Wednesday, May 29, 2024

Legislature considers giving colleges more financial independence

by BIZ Magazine

BY: PIPER HUTCHINSON – Louisiana Illuminator

The LSU Library sits in the middle of campus on Monday, March 20, 2023, in Baton Rouge, La. (Matthew Perschall for Louisiana Illuminator)

Louisiana’s colleges and universities could soon have more control over tuition, fees and maintenance projects under bills the Legislature will consider.

The proposals seek to give higher education institutions more financial independence from the Legislature, whose members currently have final say on what they can charge students to attend and how they spend campus construction dollars

House Bill 940 by Rep. Chris Turner, R-Ruston, would allow schools to get money for some maintenance work without going through the annual legislative process to set aside funds for state projects. Currently, most deferred maintenance projects on college campuses have to go through the capital outlay process. Each school submits their new building projects and fix-it list to lawmakers, who get final say in what gets funded.

Turner said higher education leaders have asked instead for a set amount of money annually, which they could then decide how to spend themselves. This would prevent long-needed maintenance projects from filling up House Bill 2, the annual capital outlay bill, he said.

Turner’s bill sets up a 10-year program through which the Legislature would appropriate up to $1.7 billion dollars, approximately equal to the current deferred maintenance backlog for all four state higher education systems, excluding those at university hospitals, which could be paid for with federal dollars.

Of that amount, the Southern University System would be allocated $153 million, the Louisiana Community and Technical College System would get $253 million, the University of Louisiana System would receive $523 million and $752 million would be set aside for the LSU System.

“These campuses, hopefully over the next seven to 10 years, can work on their projects and fix their deferred maintenance so we’re just not building buildings we cannot take care of,” Turner said in an interview.

The nearly $2 billion deferred maintenance backlog presents a huge problem on university campuses. Poor infrastructure manifests in Americans with Disabilities Act compliance issues, leaky libraries, disruptions in laboratories and myriad problems that impact student life, working conditions and faculty research.

Turner said addressing the deferred maintenance backlog is an important tool for recruiting and retaining students.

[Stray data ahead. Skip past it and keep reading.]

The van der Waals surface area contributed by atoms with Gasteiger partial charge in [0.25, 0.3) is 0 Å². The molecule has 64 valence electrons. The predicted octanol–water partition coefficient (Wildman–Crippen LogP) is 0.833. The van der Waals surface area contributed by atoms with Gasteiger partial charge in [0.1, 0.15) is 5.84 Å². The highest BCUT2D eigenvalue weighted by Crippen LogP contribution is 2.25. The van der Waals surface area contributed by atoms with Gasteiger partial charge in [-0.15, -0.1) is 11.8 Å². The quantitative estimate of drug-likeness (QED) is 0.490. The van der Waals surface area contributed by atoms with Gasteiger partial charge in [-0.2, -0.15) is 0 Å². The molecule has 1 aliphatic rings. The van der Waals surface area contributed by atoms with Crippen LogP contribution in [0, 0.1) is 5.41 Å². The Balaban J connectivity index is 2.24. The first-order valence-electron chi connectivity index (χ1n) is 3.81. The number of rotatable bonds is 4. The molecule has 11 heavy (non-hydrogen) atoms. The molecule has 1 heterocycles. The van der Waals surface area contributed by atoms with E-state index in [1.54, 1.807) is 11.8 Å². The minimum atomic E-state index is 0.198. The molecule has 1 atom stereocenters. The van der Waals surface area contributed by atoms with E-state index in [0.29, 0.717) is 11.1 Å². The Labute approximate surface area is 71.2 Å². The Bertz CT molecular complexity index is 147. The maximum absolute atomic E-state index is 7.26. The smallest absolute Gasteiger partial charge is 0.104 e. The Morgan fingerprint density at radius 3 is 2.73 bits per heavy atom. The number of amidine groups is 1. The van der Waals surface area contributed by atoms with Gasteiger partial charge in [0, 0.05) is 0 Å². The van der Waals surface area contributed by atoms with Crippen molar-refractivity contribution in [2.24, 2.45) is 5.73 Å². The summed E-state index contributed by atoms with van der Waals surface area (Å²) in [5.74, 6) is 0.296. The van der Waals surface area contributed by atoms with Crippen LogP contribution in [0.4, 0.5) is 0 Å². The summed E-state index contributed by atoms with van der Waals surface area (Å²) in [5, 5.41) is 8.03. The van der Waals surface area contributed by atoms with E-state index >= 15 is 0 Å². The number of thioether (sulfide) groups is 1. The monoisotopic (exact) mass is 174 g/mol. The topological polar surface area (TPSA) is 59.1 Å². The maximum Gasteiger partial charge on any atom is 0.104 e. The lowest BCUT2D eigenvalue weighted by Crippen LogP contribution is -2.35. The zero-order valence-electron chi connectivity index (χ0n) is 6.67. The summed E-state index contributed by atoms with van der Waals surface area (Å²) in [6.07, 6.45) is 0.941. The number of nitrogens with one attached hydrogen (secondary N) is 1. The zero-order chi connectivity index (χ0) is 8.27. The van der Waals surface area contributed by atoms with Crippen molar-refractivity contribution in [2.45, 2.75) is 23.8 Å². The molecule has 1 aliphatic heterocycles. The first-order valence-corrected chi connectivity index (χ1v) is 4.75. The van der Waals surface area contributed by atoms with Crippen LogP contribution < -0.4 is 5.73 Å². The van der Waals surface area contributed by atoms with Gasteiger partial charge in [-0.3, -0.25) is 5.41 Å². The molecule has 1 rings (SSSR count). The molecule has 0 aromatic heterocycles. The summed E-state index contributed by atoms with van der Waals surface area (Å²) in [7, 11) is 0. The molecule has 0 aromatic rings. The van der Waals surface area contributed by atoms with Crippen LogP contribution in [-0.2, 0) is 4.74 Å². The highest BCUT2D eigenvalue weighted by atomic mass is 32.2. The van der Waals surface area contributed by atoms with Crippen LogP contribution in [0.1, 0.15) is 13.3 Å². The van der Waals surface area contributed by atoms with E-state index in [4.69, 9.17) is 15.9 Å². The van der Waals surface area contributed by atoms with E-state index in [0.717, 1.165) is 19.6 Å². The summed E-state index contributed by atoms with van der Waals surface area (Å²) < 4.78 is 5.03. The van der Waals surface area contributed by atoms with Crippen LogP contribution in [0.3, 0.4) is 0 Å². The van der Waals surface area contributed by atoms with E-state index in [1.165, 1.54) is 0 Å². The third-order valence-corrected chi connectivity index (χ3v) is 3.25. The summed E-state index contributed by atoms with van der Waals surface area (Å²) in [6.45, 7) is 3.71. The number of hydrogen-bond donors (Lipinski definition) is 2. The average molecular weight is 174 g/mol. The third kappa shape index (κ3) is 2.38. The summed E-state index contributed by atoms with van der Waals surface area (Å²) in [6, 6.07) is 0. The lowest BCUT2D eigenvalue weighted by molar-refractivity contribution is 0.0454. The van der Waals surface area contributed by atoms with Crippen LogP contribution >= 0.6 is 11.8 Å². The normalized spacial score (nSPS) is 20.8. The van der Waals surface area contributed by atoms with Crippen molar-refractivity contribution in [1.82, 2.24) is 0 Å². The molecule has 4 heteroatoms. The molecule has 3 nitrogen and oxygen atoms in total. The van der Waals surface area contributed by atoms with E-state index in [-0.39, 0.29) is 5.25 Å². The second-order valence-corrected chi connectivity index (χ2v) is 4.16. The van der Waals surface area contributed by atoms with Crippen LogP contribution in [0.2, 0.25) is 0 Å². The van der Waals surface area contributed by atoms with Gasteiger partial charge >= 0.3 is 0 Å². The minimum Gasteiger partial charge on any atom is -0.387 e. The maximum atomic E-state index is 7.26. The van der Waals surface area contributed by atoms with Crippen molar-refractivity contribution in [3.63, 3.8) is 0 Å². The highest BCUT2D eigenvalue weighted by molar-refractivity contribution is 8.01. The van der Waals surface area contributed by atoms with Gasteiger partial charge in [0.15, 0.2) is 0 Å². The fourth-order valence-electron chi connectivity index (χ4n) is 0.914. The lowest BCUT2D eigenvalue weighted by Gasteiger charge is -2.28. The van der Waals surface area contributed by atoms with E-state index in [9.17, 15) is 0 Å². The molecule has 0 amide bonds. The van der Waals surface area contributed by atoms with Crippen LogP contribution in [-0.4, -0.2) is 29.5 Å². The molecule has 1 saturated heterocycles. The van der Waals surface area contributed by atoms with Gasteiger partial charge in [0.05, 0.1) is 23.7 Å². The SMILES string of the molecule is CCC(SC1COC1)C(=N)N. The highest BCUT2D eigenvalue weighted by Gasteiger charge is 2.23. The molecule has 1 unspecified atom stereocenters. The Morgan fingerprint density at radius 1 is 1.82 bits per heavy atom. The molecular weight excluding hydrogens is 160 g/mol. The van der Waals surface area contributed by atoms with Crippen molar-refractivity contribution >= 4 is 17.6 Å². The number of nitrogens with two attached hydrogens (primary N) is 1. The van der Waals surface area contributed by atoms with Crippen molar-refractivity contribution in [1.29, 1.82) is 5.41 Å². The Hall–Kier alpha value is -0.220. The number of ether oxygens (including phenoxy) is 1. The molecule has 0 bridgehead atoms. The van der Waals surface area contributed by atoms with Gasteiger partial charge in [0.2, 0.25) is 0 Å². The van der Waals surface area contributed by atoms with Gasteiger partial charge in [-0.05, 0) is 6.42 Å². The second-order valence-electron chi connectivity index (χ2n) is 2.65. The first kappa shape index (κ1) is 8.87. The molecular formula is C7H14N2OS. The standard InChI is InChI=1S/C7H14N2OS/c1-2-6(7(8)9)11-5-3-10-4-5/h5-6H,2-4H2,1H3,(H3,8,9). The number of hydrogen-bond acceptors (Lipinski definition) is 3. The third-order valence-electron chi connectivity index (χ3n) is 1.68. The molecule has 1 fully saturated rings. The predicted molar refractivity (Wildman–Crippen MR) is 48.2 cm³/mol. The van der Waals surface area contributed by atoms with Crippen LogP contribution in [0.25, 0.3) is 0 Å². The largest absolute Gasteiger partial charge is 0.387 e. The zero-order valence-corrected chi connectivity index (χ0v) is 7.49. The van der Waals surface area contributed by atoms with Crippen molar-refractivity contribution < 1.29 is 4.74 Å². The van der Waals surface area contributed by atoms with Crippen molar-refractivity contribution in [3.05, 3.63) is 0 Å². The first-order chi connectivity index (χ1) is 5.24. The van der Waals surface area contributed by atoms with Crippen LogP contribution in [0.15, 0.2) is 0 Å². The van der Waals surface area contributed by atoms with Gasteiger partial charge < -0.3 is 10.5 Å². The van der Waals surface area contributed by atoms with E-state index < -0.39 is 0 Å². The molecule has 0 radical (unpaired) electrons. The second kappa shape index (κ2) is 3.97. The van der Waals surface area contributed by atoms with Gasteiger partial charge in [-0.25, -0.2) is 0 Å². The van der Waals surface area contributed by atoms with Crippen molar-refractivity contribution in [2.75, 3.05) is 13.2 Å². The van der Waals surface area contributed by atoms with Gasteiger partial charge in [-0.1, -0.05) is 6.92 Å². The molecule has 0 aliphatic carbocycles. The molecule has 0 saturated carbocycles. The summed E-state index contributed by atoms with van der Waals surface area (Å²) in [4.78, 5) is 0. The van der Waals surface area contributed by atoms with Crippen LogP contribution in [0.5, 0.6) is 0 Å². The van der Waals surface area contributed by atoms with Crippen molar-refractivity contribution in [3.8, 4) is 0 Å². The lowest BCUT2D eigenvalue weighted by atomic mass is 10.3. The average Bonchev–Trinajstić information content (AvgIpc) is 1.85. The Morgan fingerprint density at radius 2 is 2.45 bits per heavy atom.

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A bill giving schools more control over tuition is also being billed as a measure to keep universities competitive. For years, schools have sought the freedom to set their own tuition. Currently, such a change requires a two-thirds vote of the Legislature.

House Bill 862 by Rep. Jason Hughes, D-New Orleans, would allow boards for the four university systems to set differential tuition for high-cost programs. Differential tuition is a tiered amount charged on top of base tuition for more expensive academic programs, such as lab-heavy programs in science or engineering.

Hughes’ bill allows boards to set differential tuition for any graduate, professional or specialized program as well as any undergraduate program the Board of Regents, the state oversight board for all higher education, identifies as “high-cost.”

“When you look at the cost of an engineering program, for example, faculty commands … higher pay, equipment is very expensive. There’s a very high cost of running those programs, and we need to ensure that the universities have the tools needed to remain competitive in those programs,” Hughes told the llluminator.

Hughes’ bill would not allow the systems to raise differential tuition more than 10% per year.

His bill also gives systems control over mandatory fees for any program. Tuition and fees at Louisiana universities increased drastically during the 2010s, when the burden to finance higher education was shifted from the state to students.

Hughes said he didn’t believe the bill would make college unaffordable, but rather would offer schools more flexibility. He pointed out his proposal would also allow schools to decrease tuition and fees without limitations.

The bill also requires schools to set up a waiver process for students with financial hardships.

The Hughes and Turner measures await a hearing in the House Committee on Education.

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